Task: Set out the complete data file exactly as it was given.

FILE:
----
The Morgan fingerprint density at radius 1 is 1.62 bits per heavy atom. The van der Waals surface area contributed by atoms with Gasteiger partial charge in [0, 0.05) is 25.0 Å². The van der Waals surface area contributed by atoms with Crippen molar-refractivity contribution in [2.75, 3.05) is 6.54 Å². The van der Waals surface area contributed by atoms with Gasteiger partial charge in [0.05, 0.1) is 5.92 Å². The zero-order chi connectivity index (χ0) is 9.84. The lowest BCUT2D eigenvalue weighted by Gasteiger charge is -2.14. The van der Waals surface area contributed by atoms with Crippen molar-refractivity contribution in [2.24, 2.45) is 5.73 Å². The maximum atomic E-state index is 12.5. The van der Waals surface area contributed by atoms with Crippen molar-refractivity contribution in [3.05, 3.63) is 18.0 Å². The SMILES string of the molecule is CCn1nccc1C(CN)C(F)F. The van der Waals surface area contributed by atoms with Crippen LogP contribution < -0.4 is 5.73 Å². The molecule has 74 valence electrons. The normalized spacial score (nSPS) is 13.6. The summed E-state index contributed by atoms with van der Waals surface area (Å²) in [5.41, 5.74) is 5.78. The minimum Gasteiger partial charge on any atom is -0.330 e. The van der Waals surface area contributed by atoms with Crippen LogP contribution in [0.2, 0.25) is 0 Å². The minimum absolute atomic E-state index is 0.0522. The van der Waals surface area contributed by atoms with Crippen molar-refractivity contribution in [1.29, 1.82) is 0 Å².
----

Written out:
The Morgan fingerprint density at radius 1 is 1.62 bits per heavy atom. The van der Waals surface area contributed by atoms with Gasteiger partial charge in [0, 0.05) is 25.0 Å². The van der Waals surface area contributed by atoms with Crippen molar-refractivity contribution in [2.75, 3.05) is 6.54 Å². The van der Waals surface area contributed by atoms with Gasteiger partial charge in [0.05, 0.1) is 5.92 Å². The zero-order chi connectivity index (χ0) is 9.84. The lowest BCUT2D eigenvalue weighted by Gasteiger charge is -2.14. The van der Waals surface area contributed by atoms with Crippen molar-refractivity contribution in [2.24, 2.45) is 5.73 Å². The maximum atomic E-state index is 12.5. The van der Waals surface area contributed by atoms with Crippen molar-refractivity contribution in [3.05, 3.63) is 18.0 Å². The SMILES string of the molecule is CCn1nccc1C(CN)C(F)F. The van der Waals surface area contributed by atoms with Crippen LogP contribution < -0.4 is 5.73 Å². The molecule has 74 valence electrons. The normalized spacial score (nSPS) is 13.6. The summed E-state index contributed by atoms with van der Waals surface area (Å²) in [5.41, 5.74) is 5.78. The minimum Gasteiger partial charge on any atom is -0.330 e. The van der Waals surface area contributed by atoms with Crippen LogP contribution in [0.2, 0.25) is 0 Å². The minimum absolute atomic E-state index is 0.0522. The van der Waals surface area contributed by atoms with Crippen molar-refractivity contribution in [1.29, 1.82) is 0 Å².